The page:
Sep. 2nd, 1951
Burbank, California, USA
Mark Harmon's Main TV Roles
Main Movie Roles2009 - Weather Girl
2004 - Chasing Liberty
2003 - Freaky Friday
1998 - Fear and Loathing in Las Vegas
1995 - The Last Supper
1995 - Magic in the Water
1994 - Wyatt Earp
1994 - Natural Born Killers
1989 - Worth Winning
1988 - Stealing Home
1988 - The Presidio
1987 - Summer School
1986 - Let's Get Harry
1979 - Beyond the Poseidon Adventure
1978 - Comes a Horseman
Guest TV Roles
Dr. Robert Caldwell
Deputy Dwayne 'Thib' Thibideaux
Agent Simon Donovan
Special Agent Jethro Gibbs
Officer Gus Corbin
With an athletic father and an actress mother, it is no surprise Harmon played college football and has found success as one of TV's hunkiest actors. While most of his roles have relied on little more than good looks, Harmon was impressive as the suave doctor on "St. Elsewhere" (1982) who contracted AIDS.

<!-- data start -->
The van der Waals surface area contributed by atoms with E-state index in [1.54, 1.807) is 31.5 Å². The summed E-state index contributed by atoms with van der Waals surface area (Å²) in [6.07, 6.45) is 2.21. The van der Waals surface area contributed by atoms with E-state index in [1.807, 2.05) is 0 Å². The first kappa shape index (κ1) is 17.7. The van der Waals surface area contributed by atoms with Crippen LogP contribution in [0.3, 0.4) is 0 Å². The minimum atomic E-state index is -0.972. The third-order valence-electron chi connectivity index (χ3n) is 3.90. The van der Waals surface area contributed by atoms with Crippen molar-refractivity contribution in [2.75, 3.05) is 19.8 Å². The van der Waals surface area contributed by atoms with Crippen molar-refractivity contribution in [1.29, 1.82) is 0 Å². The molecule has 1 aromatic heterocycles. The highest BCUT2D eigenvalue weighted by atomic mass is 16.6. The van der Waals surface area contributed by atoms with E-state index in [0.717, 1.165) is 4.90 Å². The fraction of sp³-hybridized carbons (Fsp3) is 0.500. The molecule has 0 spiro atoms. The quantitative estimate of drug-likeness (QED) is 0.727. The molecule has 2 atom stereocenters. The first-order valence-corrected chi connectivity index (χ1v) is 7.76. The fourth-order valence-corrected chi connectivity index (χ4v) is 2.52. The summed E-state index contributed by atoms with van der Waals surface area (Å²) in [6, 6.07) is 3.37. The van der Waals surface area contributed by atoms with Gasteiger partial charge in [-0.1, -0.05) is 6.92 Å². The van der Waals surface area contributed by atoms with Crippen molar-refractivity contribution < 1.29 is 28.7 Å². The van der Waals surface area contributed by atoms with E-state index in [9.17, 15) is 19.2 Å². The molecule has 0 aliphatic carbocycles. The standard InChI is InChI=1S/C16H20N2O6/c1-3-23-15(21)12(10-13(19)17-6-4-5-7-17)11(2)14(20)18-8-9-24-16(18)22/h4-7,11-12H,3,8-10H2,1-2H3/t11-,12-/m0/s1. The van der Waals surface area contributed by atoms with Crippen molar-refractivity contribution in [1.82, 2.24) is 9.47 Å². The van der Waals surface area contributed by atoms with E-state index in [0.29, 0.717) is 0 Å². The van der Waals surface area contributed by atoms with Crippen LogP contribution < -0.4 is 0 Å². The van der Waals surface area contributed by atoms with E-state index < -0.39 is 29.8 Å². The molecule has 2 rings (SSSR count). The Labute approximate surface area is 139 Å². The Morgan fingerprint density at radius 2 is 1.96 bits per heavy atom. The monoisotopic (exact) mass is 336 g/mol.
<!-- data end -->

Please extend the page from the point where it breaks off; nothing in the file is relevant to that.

- No relation to 'Angie Harmon' (qv).
- Worked as a carpenter before he hit it big.
- Graduated cum laude from UCLA, 1974, with degree in communications. Also played quarterback for UCLA Bruins, 1972-73 winning National Football Foundation Award for all-round excellence.
- Grandson of William Franklin Knox, United States Secretary of the Navy during World War II and Republican candidate for Vice President in 1936.
- His uncle, 'Ron Knox' (qv) (his mother's brother), was also a college football star and played one season as a professional quarterback for the Chicago Bears.
- Risked his life to save two teenage boys who were involved in a car accident outside of his home. Harmon used a sledge hammer from his garage to break the window out of their car then pulled them free so they wouldn't be burned to death, while his wife 'Pam Dawber' (qv) called 911. He made every effort to downplay his role in saving their lives. .
- Harmon and 'Pam Dawber' (qv) have two children: 'Sean Harmon (I)' (qv) born 25 April 1988 and Ty Christian Harmon born 25 June 1992.
- Father, 'Tom Harmon (I)' (qv), played for the University of Michigan Wolverines and won the 1940 Heisman Trophy emblematic of the best player in the nation.